Jim Courier's Blog: 33,000 Feet Above the USA
And we're off...I'm on the plane headed home the day after stealing wins from both Johnny Mac and The Big Fella, Todd Martin, last night in the Series opening tourney in Surprise, AZ. Details? You want details? Well, I'm glad you asked (said the imaginary voice in my head) as I have another three hours to go on this flight and writing this is more fun than listening to the annoying conversation the people in the seats in front of me are having.
Surprise, AZ is about 30 minutes from downtown Phoenix and it rests at nearly 1,500 feet of altitude. With that altitude comes a tennis ball which moves quicker through the air than at sea level. The court in Surprise is a fast hard court which makes the conditions pretty speedy overall. I had the challenge of facing the big serving and bigger returning Todd Martin in the first semifinal. This was the first tournament of the year for us and we were both a little unsure going into the match, which meant that neither of us wanted to serve first. Rarely am I at all concerned about a coin toss, but I really wanted to receive serve first so I could ease into the match without the pressure of holding my serve right away. So of course that meant that Todd would win the toss, elect to receive serve and send my blood pressure spiking.
So, against my will, I start the match serving and go down quickly love-40 with an unforced error and two double faults. Not good. The ball was flying on me and I couldn't get my second serve to drop down in the thin air. Somehow I managed to make some first serves, claw my way back to deuce and eventually hold serve. Whew. I then drew first blood with a break of Todd's serve in game two and raced to a 3-0 lead before Todd settled in and started to get his teeth into the match. One-set matches can change quickly, and sure enough, when I served for the match at 5-3 I got "tight" and Todd broke back (just between us, we can call it what it was: a "choke"). We each held serve from there to go to a tiebreaker. I had settled down after losing serve and managed to deliver a solid performance in the breaker and win it 7-5 to earn my spot in the final.
I had some time to regroup before the final, as my semi was the first of the night, so I retreated to the locker room to change clothes, eat a little, and rest up, as I would get about 45 minutess before heading back out to play the final. Mac beat Michael Chang surprisingly quickly, 6-2, so I knew he was enjoying the quick conditions and would be a handful. So, off the couch and back into the fire I went...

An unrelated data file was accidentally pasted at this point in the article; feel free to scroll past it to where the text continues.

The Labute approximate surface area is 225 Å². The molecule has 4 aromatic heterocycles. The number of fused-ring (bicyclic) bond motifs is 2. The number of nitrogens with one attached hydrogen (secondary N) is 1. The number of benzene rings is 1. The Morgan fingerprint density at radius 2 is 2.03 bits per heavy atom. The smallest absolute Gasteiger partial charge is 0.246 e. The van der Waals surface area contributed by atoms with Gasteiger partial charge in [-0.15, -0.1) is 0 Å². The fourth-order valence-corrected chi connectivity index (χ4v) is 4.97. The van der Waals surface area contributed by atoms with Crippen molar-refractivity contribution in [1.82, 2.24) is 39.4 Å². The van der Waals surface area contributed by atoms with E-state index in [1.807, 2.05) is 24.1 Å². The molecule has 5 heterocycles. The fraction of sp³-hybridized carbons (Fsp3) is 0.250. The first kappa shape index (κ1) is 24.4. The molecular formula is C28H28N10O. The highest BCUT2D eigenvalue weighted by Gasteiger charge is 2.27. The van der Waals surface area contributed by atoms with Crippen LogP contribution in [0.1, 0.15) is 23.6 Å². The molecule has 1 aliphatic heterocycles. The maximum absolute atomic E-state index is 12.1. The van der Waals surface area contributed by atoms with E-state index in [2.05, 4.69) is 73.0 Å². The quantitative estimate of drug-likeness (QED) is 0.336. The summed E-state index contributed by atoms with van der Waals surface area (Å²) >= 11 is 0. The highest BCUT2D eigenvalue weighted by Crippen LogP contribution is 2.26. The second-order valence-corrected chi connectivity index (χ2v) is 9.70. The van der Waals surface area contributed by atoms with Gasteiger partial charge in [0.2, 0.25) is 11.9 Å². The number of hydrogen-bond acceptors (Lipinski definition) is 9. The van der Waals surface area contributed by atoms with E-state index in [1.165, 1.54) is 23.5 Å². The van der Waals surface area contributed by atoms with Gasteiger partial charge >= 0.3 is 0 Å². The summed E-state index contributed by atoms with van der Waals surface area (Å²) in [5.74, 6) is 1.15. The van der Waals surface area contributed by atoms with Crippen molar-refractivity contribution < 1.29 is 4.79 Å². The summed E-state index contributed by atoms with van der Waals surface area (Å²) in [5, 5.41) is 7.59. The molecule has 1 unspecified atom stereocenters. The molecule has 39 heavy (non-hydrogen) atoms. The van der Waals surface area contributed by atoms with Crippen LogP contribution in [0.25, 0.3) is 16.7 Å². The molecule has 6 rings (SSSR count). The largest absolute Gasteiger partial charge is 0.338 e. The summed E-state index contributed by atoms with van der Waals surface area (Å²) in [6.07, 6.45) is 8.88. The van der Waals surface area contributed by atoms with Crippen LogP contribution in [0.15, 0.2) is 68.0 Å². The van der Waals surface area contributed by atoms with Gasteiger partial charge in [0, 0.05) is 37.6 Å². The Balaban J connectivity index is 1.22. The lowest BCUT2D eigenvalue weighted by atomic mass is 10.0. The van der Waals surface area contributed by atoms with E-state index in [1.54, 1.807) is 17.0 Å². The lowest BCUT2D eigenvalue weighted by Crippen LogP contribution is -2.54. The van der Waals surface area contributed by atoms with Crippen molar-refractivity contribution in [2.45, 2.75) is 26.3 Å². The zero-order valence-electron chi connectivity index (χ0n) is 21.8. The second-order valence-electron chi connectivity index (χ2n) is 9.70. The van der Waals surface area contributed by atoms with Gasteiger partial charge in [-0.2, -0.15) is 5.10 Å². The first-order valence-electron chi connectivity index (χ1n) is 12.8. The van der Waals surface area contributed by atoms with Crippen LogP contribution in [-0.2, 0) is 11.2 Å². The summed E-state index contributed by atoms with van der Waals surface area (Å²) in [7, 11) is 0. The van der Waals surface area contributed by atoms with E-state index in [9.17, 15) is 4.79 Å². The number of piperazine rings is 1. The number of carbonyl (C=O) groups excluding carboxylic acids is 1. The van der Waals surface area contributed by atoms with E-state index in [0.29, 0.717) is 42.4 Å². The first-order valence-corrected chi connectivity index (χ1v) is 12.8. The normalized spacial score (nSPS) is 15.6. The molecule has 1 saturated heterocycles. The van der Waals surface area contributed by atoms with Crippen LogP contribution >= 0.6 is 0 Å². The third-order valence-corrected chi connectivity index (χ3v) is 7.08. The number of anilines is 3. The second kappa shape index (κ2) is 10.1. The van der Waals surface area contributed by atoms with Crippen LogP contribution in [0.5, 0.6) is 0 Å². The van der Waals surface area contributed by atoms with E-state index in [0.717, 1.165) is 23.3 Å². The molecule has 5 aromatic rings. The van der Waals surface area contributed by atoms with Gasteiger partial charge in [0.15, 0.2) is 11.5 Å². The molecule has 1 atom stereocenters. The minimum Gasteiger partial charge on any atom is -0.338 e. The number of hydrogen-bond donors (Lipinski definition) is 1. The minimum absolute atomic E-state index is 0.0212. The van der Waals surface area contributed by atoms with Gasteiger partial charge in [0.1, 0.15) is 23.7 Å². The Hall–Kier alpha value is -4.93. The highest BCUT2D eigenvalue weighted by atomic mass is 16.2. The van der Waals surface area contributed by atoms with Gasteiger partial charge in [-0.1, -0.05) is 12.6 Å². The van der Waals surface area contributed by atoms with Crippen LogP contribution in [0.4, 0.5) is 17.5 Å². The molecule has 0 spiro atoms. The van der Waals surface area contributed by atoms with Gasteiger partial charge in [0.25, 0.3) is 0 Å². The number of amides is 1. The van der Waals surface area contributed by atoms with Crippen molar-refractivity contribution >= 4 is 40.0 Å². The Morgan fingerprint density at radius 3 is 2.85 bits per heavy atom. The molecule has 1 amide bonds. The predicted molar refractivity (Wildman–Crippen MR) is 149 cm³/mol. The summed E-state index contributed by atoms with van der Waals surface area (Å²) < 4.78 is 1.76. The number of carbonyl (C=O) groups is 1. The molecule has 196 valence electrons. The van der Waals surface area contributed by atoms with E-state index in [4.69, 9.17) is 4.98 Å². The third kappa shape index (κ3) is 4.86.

I won the toss this time, electing to receive, as I felt like I needed a bit of time to get warmed up after the rest. I had confidence in my game now, but I still didn't want to drop my serve early while I was still loosening up after the 45-minute break. It was a bit cool in the Arizona fall night as well, so my body was taking a little longer than usual to get going. John opened up with a very solid service game hold, including making all of his first serves, and I knew I was in for a battle.
We traded holds up until 5-6 in the eight-game, pro-set final,with neither of us having a break point on the other. At 5-6 I got into some trouble as John pressed the attack button on his returns and hit some great shots to get to break point. We got into a baseline exchange, which is usually in my favor, and John missed a shot long on the baseline which I hit back in the court casually and waited for the out call which never came...oops. John won the point to go up 7-5 and I lost my mind on the chair umpire (look for that part when this airs on FSN and Tennis Channel later this year). The rational part of me understands that once a call has been decided it won't be changed, and that the smart thing to do is move on immediately and forget it, but the competitive part of me doesn't always allow the rational fellow a say in the matter. It took a good 60 seconds for Mr Rational to get a word in with Mr Competitive, but he finally got involved and the match continued, with John now serving for the match. I needed to do something I hadn't been able to do yet, break the crafty lefty's serve. I dug in, tried to forget the bad call (internal thought at that moment; "be mature, man...you're 42 years old!!) and managed to grind out a break of serve. I think John may have gotten a little tight trying to serve it out, as I had earlier against Todd. No one is immune!
Having broken back just when I thought all was lost, I played like a man with a new lease on life. I felt free and relaxed and I would guess that John felt exactly the opposite. I held serve easily at 6-7 to send us into a tiebreaker that would decide it all. High stakes at its finest. I caught fire in the breaker, ripping returns, passing shots, forehands, and serves with abandon. I was able to run away with it in the end, 7-1 the score in the breaker, and savored the feeling of victory, which never gets old.
I will tell you when I got up at 6 am this morning my body reminded me it had not played tournament tennis lately either...I was tired and more than a little sore, especially in my lower back and feet. I assume (or maybe I am just hoping) that now that I am "tournament tough" again; I should feel better the rest of the PowerShares Series physically. We'll see about that, but one thing I can tell you without hesitation is that I would trade feeling great physically for the mental satisfaction I feel today from winning last night. That feeling never gets old.